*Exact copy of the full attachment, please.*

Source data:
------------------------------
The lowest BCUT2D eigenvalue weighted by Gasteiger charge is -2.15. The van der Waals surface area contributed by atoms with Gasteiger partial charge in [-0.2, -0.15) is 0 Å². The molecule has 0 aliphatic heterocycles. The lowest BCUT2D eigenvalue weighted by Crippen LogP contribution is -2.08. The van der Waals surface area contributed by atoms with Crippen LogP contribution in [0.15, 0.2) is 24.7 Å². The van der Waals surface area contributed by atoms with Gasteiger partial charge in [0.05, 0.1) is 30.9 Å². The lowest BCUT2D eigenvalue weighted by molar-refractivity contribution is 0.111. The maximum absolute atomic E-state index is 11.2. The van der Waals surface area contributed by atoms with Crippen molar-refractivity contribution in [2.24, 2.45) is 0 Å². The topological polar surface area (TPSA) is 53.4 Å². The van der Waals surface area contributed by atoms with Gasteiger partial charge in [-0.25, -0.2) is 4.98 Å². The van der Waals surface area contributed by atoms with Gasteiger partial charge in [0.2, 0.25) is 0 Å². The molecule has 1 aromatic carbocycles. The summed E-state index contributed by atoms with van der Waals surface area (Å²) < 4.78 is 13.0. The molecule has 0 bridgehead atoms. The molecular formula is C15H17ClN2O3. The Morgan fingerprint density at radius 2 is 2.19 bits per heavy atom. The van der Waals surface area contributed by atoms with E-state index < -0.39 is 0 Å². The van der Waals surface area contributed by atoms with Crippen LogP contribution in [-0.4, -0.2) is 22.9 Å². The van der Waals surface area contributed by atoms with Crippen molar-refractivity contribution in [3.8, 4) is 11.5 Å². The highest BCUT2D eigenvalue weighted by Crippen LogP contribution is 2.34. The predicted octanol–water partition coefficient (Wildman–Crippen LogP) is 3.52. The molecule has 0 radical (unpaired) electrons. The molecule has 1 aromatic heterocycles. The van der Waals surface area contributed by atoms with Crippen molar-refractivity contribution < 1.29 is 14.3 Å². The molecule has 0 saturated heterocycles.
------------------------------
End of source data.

The lowest BCUT2D eigenvalue weighted by Gasteiger charge is -2.15. The van der Waals surface area contributed by atoms with Gasteiger partial charge in [-0.2, -0.15) is 0 Å². The molecule has 0 aliphatic heterocycles. The lowest BCUT2D eigenvalue weighted by Crippen LogP contribution is -2.08. The van der Waals surface area contributed by atoms with Crippen LogP contribution in [0.15, 0.2) is 24.7 Å². The van der Waals surface area contributed by atoms with Gasteiger partial charge in [0.05, 0.1) is 30.9 Å². The lowest BCUT2D eigenvalue weighted by molar-refractivity contribution is 0.111. The maximum absolute atomic E-state index is 11.2. The van der Waals surface area contributed by atoms with Crippen molar-refractivity contribution in [2.24, 2.45) is 0 Å². The topological polar surface area (TPSA) is 53.4 Å². The van der Waals surface area contributed by atoms with Gasteiger partial charge in [-0.25, -0.2) is 4.98 Å². The van der Waals surface area contributed by atoms with Gasteiger partial charge in [0.2, 0.25) is 0 Å². The molecule has 1 aromatic carbocycles. The summed E-state index contributed by atoms with van der Waals surface area (Å²) < 4.78 is 13.0. The molecule has 0 bridgehead atoms. The molecular formula is C15H17ClN2O3. The Morgan fingerprint density at radius 2 is 2.19 bits per heavy atom. The van der Waals surface area contributed by atoms with E-state index < -0.39 is 0 Å². The van der Waals surface area contributed by atoms with Crippen LogP contribution in [-0.4, -0.2) is 22.9 Å². The van der Waals surface area contributed by atoms with Crippen molar-refractivity contribution in [3.8, 4) is 11.5 Å². The highest BCUT2D eigenvalue weighted by Crippen LogP contribution is 2.34. The predicted octanol–water partition coefficient (Wildman–Crippen LogP) is 3.52. The molecule has 0 radical (unpaired) electrons. The molecule has 1 aromatic heterocycles. The van der Waals surface area contributed by atoms with Crippen molar-refractivity contribution < 1.29 is 14.3 Å². The molecule has 0 saturated heterocycles.